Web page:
A week-long massive clean-up exercise has commenced at the Onion market and scrapyard area at the Agbogbloshie Market in Accra to bring sanity to the area and secure the land for future development.
This follows the relocation of most of the traders in onion and scrap dealers from the area to a new site at Adjen Kotoku in the Ga West Municipality in the Greater Accra Region yesterday, the deadline of the seven-week ultimatum the Greater Accra Regional Coordinating Council (GARCC) had given for the relocation.
Thursday, a team from the GARCC and the Ablekuma Central Municipal Assembly, with the support from security persons, stormed the Agbogbloshie area to begin the clean-up exercise in the reclamation process.
The relocation, clean up and reclamation form part of the Regional Minister, Mr Henry Quartey’s “Let’s Make Accra Work” initiative aimed at decongesting the Central Business District (CBD) of Accra to ensure the free flow of vehicular traffic and give it the national capital image Accra requires.
Thursday, the Daily Graphic joined the team for the exercise and observed that although there was initial resistance from some traders, they later had to comply and move out as the team began to demolish structures.
When the team arrived at the area as early as 6 a.m., the Onion market had already been deserted, with only a few traders loading their wares onto trucks, ostensibly to move out as well.
Members of the security agencies, including the Ghana Armed Forces (GAF), the Ghana Immigration Service (GIS) and the Ghana National Fire Service (GNFS), were present to man the area and ensure the exercise was devoid of any mishaps.
The waste management company, Zoomlion Ghana Limited, also had a team present to support the exercise with logistics, comprising tipper trucks, bulldozers, an excavator, as well as towing cars.
The security personnel formed a human wall along the stretch where the operation was taking place, while the road was blocked from the Central Mosque traffic light to Agbogbloshie, only allowing vehicles to exit the area but not to enter or pass through, as was often the case.
Once the team was sure that no life would be put in danger, the bulldozers were set to work, pulling down all structures kiosks, metal containers and other structures that served as shops for some of the traders turning them into rubble.
The exercise, which was largely successful, exposed tonnes of rubbish, mostly rotten onions that had been dumped indiscriminately.
The strong stench that emanated from the area, particularly the onion market, highlighted the unhygienic conditions at the place.
After the demolition of the structures, trucks were loaded with the rubbish, which was transported to the Nsumia landfill site in Nsawam.
While onion traders had complied with the directive and moved away, some scrap dealers resisted, arguing that they were not served any notice to vacate the place.
Some pelted stones and fired shots at the security persons to drive them off the area, temporarily creating a chaotic scene.
The strong security presence averted any unfortunate incident, as they overpowered the irate traders, who later dispersed.
The regional minister commended the security apparatus and other stakeholders for ensuring the success of both the relocation and the clean-up exercises.
He noted that the area had contributed immensely to sanitation-related challenges in the capital, explaining that due to the activities of scrap dealers at the area, Ghana had been ranked first in terms of hazardous e-waste.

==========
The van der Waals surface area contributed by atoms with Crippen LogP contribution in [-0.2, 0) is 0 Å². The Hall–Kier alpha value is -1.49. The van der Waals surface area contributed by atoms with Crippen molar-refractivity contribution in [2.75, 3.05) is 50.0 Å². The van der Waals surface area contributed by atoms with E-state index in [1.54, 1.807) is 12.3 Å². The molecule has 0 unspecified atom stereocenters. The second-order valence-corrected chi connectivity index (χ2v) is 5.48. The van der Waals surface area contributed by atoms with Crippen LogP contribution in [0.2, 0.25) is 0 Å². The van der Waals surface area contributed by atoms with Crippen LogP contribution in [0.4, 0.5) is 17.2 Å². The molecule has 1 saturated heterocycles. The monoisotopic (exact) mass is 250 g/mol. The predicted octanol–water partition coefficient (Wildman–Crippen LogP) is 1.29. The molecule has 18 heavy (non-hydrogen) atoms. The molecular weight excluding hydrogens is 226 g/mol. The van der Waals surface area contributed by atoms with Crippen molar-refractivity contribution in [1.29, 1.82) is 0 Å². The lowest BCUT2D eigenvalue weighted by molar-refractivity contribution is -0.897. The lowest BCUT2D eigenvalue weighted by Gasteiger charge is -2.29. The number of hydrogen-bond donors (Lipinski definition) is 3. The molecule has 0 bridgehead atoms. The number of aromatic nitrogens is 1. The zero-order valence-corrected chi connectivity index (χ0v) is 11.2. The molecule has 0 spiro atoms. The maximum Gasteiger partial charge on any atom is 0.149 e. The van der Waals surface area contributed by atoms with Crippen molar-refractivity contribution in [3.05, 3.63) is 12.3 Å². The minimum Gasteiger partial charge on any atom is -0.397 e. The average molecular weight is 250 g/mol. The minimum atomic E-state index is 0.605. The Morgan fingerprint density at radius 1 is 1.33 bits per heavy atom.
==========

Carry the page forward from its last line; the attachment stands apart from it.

Mr Quartey said previous governments had, in the past, unsuccessfully attempted to bring sanity to the area, stressing that with the plan carried through now, there would be no turning back on the decision to clear the area.
“Although from the onset there were some challenges between the RCC and the traders, in the end they collaborated with us and that has ensured the success of this relocation exercise,” he said.
He disclosed that after the exercise, the whole place would be condoned off to prevent any encroachment and later the area used for other development.
“There are some who may try to resist, but that will not hold. We are making sure that this whole area is brought to ground zero, whether they support it or not, and once that is done, we will put a fence around it to secure it,” he stressed.
He commended both the Majority and the Minority caucus in Parliament for ensuring that the exercise was carried out without political gimmicks.
“If all developmental projects were addressed this way, I believe the country would be more developed than what we are seeing now,” he added.
On the issue of scrap dealers, Mr Quartey said the government made available GHc50,000 to facilitate their relocation but they rejected the offer.
“When the committee in charge of the disbursement called their leadership to come for the money, they refused to take it. They said they were going to fight us because they will not move.
“But the thing is that no matter what happens, nobody will be left here; there are other lands available for them to engage in their trade there if they want to still do this, but this place is not for them any longer,” Mr Quartey said emphatically.
After a stakeholders’ engagement between the GARCC and the bulk breaking traders, a seven-week ultimatum was given for the relocation exercise to a new facility constructed at Adjen Kotoku.
To facilitate their relocation, the government, through the GARCC, made available GH500,000 to be used for the carting of wares to the new site.
The money was to be distributed among the onion sellers (GH¢300,000), cattle rearers (GH¢100,000), truck pushers (GH¢50,000) and scrap dealers (GH¢50,000) for further distribution to their individual members trading in the area.
While various groups complied and fully moved out last Wednesday, a day to the July 1 deadline, the scrap dealers refused to move peacefully.